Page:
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July 31, 2014

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Caesars Entertainment wins legal battle over proposed Strip arena

CARSON CITY – A district court judge has ruled that Caesars Entertainment can go forward with its plan to try to convince Nevada voters to back a $500 million, 27,000-seat sports and entertainment arena on the Las Vegas Strip.

District Judge Todd Russell ruled Monday that Caesars Entertainment has collected enough valid signatures on its initiative petition to put the measure on the 2012 ballot.

MGM Resorts International filed suit in December, claiming there were not enough valid signatures to qualify the issue for the ballot.

The suit claimed there was false advertising, misrepresentation of the petition during circulation and various errors in counting and verification by county clerks.

Russell said the opponents double counted the invalid signatures and he rejected the argument that county clerks inflated their counts. In addition, Russell said the opposition group, Taxpayers for the Protection of Nevada Jobs, didn't follow the legal procedure in verifying signatures.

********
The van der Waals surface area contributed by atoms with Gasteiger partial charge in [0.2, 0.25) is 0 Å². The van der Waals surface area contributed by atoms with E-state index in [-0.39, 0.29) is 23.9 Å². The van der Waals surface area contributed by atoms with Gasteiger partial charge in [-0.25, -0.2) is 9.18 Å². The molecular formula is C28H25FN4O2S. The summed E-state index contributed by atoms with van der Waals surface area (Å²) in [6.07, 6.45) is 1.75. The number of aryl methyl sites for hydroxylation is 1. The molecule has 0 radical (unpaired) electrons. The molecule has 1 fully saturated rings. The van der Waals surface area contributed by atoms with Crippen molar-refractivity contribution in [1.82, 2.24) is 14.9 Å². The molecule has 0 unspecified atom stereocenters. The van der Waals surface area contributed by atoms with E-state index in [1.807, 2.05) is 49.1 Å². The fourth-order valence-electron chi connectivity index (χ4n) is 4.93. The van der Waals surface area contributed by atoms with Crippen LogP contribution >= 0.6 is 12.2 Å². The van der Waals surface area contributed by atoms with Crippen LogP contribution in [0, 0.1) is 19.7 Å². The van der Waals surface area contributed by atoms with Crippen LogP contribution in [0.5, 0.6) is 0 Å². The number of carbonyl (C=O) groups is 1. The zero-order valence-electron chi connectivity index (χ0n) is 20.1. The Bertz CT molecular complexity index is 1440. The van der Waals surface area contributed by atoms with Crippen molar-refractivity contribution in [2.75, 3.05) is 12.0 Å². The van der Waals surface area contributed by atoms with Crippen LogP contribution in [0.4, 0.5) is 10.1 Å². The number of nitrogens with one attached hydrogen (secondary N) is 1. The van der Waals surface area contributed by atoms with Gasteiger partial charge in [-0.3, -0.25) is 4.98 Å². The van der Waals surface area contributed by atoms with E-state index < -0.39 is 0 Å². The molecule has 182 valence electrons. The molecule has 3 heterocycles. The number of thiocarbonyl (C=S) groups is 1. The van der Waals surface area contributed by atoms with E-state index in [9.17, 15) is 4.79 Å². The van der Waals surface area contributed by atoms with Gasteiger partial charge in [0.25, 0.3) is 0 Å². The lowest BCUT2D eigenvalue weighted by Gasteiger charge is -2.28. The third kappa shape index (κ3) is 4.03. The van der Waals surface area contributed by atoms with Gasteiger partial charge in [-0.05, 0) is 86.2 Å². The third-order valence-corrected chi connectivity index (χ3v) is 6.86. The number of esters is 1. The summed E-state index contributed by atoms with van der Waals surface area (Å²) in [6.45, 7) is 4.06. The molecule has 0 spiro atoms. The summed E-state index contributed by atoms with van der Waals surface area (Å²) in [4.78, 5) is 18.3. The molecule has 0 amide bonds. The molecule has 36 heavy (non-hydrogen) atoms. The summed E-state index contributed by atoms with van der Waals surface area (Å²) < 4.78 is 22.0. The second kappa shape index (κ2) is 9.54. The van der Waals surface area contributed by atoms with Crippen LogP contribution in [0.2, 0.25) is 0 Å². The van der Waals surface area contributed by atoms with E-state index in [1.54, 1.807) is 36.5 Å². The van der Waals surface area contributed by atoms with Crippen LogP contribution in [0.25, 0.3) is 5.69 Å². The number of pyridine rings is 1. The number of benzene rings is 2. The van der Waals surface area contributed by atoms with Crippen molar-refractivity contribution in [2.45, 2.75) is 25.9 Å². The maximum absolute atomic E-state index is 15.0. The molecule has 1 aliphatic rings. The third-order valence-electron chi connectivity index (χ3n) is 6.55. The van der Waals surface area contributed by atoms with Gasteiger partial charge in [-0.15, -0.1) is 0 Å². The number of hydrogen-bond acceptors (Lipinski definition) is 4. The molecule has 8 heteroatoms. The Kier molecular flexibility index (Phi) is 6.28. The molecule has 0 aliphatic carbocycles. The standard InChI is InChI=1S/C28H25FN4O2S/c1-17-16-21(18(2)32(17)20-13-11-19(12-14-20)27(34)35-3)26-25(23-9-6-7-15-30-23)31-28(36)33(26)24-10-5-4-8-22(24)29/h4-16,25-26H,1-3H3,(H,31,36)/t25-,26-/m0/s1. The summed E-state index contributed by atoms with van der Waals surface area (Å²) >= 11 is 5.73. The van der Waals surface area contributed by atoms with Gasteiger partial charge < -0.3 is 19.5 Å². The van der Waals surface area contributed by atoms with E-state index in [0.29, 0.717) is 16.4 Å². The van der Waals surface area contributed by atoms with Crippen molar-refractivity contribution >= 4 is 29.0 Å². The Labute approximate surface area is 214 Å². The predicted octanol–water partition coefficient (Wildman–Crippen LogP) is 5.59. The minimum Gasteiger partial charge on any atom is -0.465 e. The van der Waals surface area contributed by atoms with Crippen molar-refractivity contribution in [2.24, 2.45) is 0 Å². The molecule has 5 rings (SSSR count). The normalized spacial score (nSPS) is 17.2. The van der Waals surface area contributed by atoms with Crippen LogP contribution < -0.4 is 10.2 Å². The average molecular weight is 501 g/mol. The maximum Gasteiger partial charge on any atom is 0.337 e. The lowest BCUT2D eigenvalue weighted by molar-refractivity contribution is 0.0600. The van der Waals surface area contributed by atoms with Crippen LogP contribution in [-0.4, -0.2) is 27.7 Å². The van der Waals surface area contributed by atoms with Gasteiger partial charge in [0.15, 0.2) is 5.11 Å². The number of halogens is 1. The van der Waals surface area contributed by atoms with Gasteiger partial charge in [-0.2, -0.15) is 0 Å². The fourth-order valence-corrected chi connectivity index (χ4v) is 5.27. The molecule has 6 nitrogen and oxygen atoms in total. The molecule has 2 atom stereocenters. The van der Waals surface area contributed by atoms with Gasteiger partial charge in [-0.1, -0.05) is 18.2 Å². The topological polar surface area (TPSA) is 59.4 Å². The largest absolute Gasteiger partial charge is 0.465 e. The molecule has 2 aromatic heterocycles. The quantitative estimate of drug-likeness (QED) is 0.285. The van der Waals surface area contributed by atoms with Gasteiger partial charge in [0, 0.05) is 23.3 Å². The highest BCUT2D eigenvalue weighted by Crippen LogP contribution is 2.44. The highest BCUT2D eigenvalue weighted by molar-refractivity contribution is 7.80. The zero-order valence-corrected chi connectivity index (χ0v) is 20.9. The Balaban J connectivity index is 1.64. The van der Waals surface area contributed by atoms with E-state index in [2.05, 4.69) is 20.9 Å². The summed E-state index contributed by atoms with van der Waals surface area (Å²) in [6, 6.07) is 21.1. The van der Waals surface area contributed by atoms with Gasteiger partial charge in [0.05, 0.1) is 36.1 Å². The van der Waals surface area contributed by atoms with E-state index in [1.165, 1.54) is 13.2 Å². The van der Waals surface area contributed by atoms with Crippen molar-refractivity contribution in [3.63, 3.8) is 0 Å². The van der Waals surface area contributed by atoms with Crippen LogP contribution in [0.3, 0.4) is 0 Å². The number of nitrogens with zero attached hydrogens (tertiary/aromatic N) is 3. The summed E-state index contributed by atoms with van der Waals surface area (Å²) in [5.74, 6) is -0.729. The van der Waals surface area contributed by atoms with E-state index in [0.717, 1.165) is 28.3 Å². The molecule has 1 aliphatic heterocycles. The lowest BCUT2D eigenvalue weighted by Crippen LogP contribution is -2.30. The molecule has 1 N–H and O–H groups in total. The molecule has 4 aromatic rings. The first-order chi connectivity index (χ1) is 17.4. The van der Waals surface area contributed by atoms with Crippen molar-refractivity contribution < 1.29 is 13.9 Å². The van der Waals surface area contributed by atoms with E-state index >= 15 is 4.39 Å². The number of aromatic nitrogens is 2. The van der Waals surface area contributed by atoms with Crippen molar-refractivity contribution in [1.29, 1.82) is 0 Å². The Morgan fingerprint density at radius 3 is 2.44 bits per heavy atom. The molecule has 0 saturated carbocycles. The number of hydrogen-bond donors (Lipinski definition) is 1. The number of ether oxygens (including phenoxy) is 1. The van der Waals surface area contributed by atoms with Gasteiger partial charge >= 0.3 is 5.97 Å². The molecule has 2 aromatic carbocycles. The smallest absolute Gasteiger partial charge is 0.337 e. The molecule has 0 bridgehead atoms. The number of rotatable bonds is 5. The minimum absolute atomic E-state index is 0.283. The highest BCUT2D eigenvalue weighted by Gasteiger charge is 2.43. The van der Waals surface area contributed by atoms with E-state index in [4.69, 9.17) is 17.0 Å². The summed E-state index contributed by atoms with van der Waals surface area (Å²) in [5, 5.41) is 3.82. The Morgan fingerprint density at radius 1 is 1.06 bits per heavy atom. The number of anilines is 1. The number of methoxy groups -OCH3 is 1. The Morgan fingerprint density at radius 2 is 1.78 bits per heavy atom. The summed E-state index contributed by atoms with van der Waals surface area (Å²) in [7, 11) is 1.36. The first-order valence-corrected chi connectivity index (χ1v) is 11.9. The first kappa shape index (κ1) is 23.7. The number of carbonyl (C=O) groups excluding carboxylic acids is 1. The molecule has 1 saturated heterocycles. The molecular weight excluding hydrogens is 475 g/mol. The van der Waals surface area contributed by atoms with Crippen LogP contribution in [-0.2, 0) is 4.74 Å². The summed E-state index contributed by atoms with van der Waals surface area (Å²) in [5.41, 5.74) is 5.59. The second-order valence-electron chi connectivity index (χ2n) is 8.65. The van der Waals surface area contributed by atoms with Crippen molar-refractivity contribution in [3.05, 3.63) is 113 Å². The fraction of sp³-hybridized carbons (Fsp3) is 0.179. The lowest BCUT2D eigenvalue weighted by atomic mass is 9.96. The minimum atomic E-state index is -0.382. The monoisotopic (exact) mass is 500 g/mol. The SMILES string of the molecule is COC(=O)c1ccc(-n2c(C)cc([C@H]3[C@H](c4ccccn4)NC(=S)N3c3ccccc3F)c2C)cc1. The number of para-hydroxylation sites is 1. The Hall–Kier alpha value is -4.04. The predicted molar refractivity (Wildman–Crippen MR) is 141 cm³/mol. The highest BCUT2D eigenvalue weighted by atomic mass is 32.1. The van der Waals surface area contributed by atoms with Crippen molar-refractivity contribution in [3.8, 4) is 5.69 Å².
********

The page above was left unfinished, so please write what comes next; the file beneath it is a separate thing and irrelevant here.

The initiative petition calls for a 9/10-cent increase in the sales tax in a special district on the Strip.

Scott Scherer, attorney for the opponents, said he hasn't discussed with MGM the possibility of an appeal to the Nevada Supreme Court.

Caesars collected 221,874 signatures on its petition and only 97,002 were needed to qualify the initiative petition for the election ballot. There were enough signatures to qualify the petition, he said.

The petition was forwarded by Secretary of State Ross Miller to the Nevada Legislature, which rejected it. That action puts it on the ballot. The Legislature wrote a competing plan to ban creation of a special district to impose a sales tax in an area that's higher than the rest of the county. That bill, Senate Bill 495, is in the Assembly Taxation Committee.

If that makes it on the ballot, the one that gathers the most votes will prevail.

In the meantime, there have been proposals floated for an arena in downtown Las Vegas, at UNLV and by Texas entrepreneur Chris Milan for an arena behind the Mandalay Bay west of Interstate 15.

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  1. I don't have a problem with them putting it to vote of the people.

    The people of Clark County won't vote for a tax to pay for a private arena. Does not even make good sense to support this project.

    If you want an arena, you pay for it since you will be the once charging for the use of it and the seats we sit in.

  2. Easy to collect that many signatures being one of the largest employers on the strip. Just have them sign as they are getting on the Union bus to go vote for Harry Reid.